Jimmy Taylor is an entrepreneur and coach of more than 25 years who understands the importance of talent management, succession planning and actionable transition strategies. His focus is on helping company leaders understand, change and grow themselves and their companies. His passion is helping leaders and the teams they serve reach their potential!

1. Fernandez-Araoz, C., Iqbal, S., Ritter, J. ‘Leadership Lessons from Great Family Businesses’. Harvard Business Review, April, 2015, https://hbr. org/2015/04/leadership-lessons-from-great-family-businesses 2. https://en.wikipedia.org/wiki/S%26P_500_Index 3. See reference 1 above. 4. Peterson-Withorn, C. ‘New Report Reveals the 500 Largest Family-Owned Companies in the World’. Forbes, April, 2015, https://www.forbes.com/ sites/chasewithorn/2015/04/20/new-report-reveals-the-500-largestfamily-owned-companies-in-the-world/#374e7d43602b 5. Bennedsen, M.,Fan, J. 2014. The Family Business Map: Assets and Roadblocks in Long Term Planning. Palgrave Macmillan Publishing.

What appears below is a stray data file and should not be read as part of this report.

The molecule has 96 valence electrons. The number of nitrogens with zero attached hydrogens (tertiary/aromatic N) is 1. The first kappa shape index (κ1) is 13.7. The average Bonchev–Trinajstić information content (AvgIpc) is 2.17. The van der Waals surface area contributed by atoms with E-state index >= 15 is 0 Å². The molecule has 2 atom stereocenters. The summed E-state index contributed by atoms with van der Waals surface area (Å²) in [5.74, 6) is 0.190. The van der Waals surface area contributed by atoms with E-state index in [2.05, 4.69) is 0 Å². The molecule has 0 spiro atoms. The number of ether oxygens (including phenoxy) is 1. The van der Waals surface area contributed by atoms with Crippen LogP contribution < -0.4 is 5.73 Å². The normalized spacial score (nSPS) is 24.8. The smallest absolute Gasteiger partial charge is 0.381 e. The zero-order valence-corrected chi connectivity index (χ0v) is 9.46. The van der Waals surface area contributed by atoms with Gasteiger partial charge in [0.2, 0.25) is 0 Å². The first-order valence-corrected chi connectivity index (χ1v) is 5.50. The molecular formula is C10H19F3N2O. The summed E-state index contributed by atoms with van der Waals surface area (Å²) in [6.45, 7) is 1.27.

DIRECTIVE THE BUSINESS OR NON-DIRECTIVE? OF COACHING IS THAT AN EMOTIONAL IS THE QUESTION ONE Australian Drawing on coach a wealth DavidofSmith personal reflects experience, on how emotions Clare Beckett-McInroy have played a discusses key role how in the his journey use of non-directive from failure to coaching runningcoupled a successful with selfreflection can be a powerful coaching tool tobusiness. help implement a coaching culture and an effective leadership style within organisations.